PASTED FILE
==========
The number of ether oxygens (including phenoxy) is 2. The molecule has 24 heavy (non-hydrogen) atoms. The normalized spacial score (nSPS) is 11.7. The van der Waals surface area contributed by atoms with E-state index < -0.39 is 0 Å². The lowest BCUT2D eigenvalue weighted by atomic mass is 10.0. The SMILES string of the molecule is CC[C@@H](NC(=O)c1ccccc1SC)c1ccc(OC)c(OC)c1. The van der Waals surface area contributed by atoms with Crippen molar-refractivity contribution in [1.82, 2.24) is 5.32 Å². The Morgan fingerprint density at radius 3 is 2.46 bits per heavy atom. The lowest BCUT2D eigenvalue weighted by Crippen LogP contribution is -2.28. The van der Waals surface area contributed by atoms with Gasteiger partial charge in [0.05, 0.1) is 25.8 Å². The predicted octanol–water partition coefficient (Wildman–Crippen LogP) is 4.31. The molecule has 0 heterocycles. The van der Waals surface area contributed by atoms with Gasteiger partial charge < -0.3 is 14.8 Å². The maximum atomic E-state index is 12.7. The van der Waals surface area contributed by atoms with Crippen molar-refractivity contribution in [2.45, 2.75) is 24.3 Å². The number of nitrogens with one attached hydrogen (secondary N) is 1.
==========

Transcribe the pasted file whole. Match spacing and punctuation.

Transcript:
The number of ether oxygens (including phenoxy) is 2. The molecule has 24 heavy (non-hydrogen) atoms. The normalized spacial score (nSPS) is 11.7. The van der Waals surface area contributed by atoms with E-state index < -0.39 is 0 Å². The lowest BCUT2D eigenvalue weighted by atomic mass is 10.0. The SMILES string of the molecule is CC[C@@H](NC(=O)c1ccccc1SC)c1ccc(OC)c(OC)c1. The van der Waals surface area contributed by atoms with Crippen molar-refractivity contribution in [1.82, 2.24) is 5.32 Å². The Morgan fingerprint density at radius 3 is 2.46 bits per heavy atom. The lowest BCUT2D eigenvalue weighted by Crippen LogP contribution is -2.28. The van der Waals surface area contributed by atoms with Gasteiger partial charge in [0.05, 0.1) is 25.8 Å². The predicted octanol–water partition coefficient (Wildman–Crippen LogP) is 4.31. The molecule has 0 heterocycles. The van der Waals surface area contributed by atoms with Gasteiger partial charge < -0.3 is 14.8 Å². The maximum atomic E-state index is 12.7. The van der Waals surface area contributed by atoms with Crippen molar-refractivity contribution in [2.45, 2.75) is 24.3 Å². The number of nitrogens with one attached hydrogen (secondary N) is 1.